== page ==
Bruce Ritchie: Is there a fair way to tax sunshine?

Can we find a way to tax the sunshine?

That seemed to be the underlying issue recently when state analysts were trying to determine the potential cost of a proposed constitutional amendment that promotes solar energy.

Representatives of utilities, cities and counties warned the analysts that increased use of solar energy could mean the loss of millions of dollars per year in state and local tax revenues.

The analysts on a state panel called the Financial Impact Estimating Conference must come up with a cost estimate for the proposed solar amendment before it goes on the general ballot in 2016.

Utilities in Florida in 2014 together collected about $2.9 billion in state and local taxes, fee and revenues, said Jerry McDaniel, representing the state’s four largest investor-owned utilities.

So each 1 percent in power sales lost to solar would cost $29 million for state and local governments, McDaniel said.

When a solar panel on a home creates electricity that powers a refrigerator, no monetary transaction occurs. So government isn’t there to collect a tax.

But, as one analyst pointed out, government also isn’t taxing the electricity produced when someone cranks up their backyard generator during a blackout.

No one mentioned this, but it occurred to me: What about the person who buys a load of firewood from someone in a truck by the side of a road?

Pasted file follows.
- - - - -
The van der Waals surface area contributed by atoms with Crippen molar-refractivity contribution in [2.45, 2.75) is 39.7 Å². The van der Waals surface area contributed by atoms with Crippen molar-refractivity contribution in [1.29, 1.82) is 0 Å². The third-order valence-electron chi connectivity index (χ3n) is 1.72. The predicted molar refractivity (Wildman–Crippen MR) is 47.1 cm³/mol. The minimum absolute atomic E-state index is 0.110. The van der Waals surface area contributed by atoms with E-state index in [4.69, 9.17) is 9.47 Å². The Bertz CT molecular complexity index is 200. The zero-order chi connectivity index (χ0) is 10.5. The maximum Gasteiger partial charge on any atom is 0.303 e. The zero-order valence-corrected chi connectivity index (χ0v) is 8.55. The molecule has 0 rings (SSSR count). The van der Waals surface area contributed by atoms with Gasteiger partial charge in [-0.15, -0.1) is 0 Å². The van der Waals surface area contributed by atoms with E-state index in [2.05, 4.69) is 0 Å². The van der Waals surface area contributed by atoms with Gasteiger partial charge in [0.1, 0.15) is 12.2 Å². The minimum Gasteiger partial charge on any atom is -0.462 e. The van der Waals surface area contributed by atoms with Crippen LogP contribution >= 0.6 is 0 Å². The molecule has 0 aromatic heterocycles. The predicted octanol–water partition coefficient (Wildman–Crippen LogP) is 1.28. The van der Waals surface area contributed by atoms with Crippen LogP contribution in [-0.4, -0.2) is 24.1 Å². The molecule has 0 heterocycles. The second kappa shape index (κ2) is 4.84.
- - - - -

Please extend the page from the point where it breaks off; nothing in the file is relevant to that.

Or they chop up a tree that falls down in their back yard? How come they aren’t paying an energy tax?

Susan Glickman, Florida director of the Southern Alliance for Clean Energy, said using solar energy to reduce your electric bill is no different than installing energy-saving LED lights in your kitchen. It still represents less electricity purchased from utilities and less tax collected for state and local governments.

Her remarks and McDaniels’ followed a larger discussion about how solar customers may not be paying their fair share for power plants and distribution lines.

That also gets into larger issues such as the costs of pollution from burning coal versus “distributed” forms of energy such as solar and wind power.

“We need to deal with this in sort of a fair, comprehensive way and not pick out solar customers,” Glickman said. “That really was the logic behind the drafting of this amendment so that the utilities couldn’t come in and slap erroneous costs.”

The same argument goes with gas taxes, which help pay for roads. When hybrid and electric vehicles started being sold a few years ago, suddenly the road-building advocates argued those drivers weren’t paying their fair share either.

That’s probably true.

But energy conservation is good for America – that idea was drilled into my head during the 1970s. I remember too vividly the gas lines after OPEC cut off oil shipments to punish us for supporting Israel during its wars.

Technology is changing, whether we like it or not.

We may need to refigure our tax system from time to time to make sure everyone pays their fair share. But that shouldn’t drive our energy policy.

Bruce Ritchie (@bruceritchie) covers environment and growth management issues in Tallahassee for Floridapolitics.com. He also is editor of Floridaenvironments.com. Column courtesy of Context Florida.

 

Bruce Ritchie



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